In the last post, we discussed Christopher Columbus, Marco Polo, the fall of the Aztec and Inca Empires, and the terrible diseases that plagued the New World. However, now that this New World, the Americas, have been “discovered”, it’s about time that European societies get interested. Up until this point in time, Europeans saw these two continents as nothing but a burden, obstacles in the way to easy trading markets in China and India. To understand the colonization of America, we have to understand the colonial movements of some of the important European powers.
Anyone who has taken a United States History course knows that sometimes, well, most of the time, we eliminate and “forget” to write down the lows of American History. Not many high school text books discuss the fact that Franklin Delano Roosevelt had made a decision to not to bomb railways used to transport prisoners to Auschwitz during World War 2, a controversial topic you can read more about here. But, there are five themes in United States history that can be seen in any high school or college history course.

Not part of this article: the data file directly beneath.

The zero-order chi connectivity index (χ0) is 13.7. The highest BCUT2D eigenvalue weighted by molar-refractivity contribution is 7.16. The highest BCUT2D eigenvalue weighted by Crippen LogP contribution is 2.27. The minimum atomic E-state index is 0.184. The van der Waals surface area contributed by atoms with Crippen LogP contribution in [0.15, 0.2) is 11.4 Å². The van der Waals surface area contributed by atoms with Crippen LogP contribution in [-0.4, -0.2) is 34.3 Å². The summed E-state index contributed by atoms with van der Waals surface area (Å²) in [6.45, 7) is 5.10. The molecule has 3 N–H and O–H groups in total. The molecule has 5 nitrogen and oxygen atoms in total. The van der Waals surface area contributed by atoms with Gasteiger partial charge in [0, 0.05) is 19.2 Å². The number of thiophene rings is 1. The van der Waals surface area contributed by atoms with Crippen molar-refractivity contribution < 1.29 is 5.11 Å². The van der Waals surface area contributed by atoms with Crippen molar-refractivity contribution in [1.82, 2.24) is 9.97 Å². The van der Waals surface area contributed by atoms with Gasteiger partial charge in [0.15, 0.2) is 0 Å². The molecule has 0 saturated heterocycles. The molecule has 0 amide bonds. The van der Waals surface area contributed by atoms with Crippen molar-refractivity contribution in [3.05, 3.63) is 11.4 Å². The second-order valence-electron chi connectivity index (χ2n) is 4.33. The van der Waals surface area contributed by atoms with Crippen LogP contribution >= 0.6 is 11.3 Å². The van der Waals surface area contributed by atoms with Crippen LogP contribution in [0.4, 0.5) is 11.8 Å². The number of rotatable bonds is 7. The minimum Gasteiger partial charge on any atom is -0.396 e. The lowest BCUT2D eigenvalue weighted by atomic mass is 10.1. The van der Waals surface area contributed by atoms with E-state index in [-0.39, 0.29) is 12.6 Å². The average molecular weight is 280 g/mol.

Before I begin, realize that this is a list containing baggage belonging to some of the most famous and cherished people in history. I have done research on some of the most respected and beloved figures in history textbooks around the world and have compiled this list to show the side of “good” historical people that the books don’t know of or wish to explain. Not every human is perfect, but sometimes it gets to a point where readers forget that even the “best” of mankind has some serious personal issues under their skin. I asked for people’s opinions, and I got a rather lengthy list of names as a result. Thus, I give to you, five of the most overrated people in history — five men who are remembered for what they did good who should also be at least noted for what they did bad. In some cases, history has just been plain wrong about what these five have done.